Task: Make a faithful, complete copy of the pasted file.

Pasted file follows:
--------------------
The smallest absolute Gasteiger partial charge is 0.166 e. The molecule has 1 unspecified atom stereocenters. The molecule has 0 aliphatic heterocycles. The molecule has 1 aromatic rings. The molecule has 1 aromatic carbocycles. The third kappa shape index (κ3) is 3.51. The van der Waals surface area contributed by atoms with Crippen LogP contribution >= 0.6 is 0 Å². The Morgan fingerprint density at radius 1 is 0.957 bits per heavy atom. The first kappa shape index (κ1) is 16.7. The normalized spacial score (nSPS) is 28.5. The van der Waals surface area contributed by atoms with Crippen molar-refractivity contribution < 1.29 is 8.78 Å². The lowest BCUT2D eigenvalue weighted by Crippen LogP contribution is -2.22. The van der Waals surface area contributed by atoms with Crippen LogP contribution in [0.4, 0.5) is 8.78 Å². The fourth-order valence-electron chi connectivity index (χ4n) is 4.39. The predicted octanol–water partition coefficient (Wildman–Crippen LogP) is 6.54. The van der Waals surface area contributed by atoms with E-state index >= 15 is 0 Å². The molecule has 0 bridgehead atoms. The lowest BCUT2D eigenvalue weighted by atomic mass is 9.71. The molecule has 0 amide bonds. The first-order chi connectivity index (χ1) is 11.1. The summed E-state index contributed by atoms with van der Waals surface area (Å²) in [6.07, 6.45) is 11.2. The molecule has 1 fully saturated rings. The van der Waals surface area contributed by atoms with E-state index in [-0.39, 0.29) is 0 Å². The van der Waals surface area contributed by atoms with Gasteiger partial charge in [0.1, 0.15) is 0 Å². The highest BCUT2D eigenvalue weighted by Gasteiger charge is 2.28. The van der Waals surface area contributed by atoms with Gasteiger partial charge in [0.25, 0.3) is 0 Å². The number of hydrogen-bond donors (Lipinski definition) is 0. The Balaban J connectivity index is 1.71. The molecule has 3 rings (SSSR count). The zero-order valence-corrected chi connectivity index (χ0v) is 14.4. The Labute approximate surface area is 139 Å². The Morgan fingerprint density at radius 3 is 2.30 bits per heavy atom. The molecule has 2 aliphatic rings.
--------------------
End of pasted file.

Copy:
The smallest absolute Gasteiger partial charge is 0.166 e. The molecule has 1 unspecified atom stereocenters. The molecule has 0 aliphatic heterocycles. The molecule has 1 aromatic rings. The molecule has 1 aromatic carbocycles. The third kappa shape index (κ3) is 3.51. The van der Waals surface area contributed by atoms with Crippen LogP contribution >= 0.6 is 0 Å². The Morgan fingerprint density at radius 1 is 0.957 bits per heavy atom. The first kappa shape index (κ1) is 16.7. The normalized spacial score (nSPS) is 28.5. The van der Waals surface area contributed by atoms with Crippen molar-refractivity contribution < 1.29 is 8.78 Å². The lowest BCUT2D eigenvalue weighted by Crippen LogP contribution is -2.22. The van der Waals surface area contributed by atoms with Crippen LogP contribution in [0.4, 0.5) is 8.78 Å². The fourth-order valence-electron chi connectivity index (χ4n) is 4.39. The predicted octanol–water partition coefficient (Wildman–Crippen LogP) is 6.54. The van der Waals surface area contributed by atoms with E-state index >= 15 is 0 Å². The molecule has 0 bridgehead atoms. The lowest BCUT2D eigenvalue weighted by atomic mass is 9.71. The molecule has 0 amide bonds. The first-order chi connectivity index (χ1) is 11.1. The summed E-state index contributed by atoms with van der Waals surface area (Å²) in [6.07, 6.45) is 11.2. The molecule has 1 fully saturated rings. The van der Waals surface area contributed by atoms with E-state index in [-0.39, 0.29) is 0 Å². The van der Waals surface area contributed by atoms with Gasteiger partial charge in [0.1, 0.15) is 0 Å². The highest BCUT2D eigenvalue weighted by Gasteiger charge is 2.28. The van der Waals surface area contributed by atoms with Gasteiger partial charge in [0.25, 0.3) is 0 Å². The number of hydrogen-bond donors (Lipinski definition) is 0. The Balaban J connectivity index is 1.71. The molecule has 3 rings (SSSR count). The zero-order valence-corrected chi connectivity index (χ0v) is 14.4. The Labute approximate surface area is 139 Å². The Morgan fingerprint density at radius 3 is 2.30 bits per heavy atom. The molecule has 2 aliphatic rings.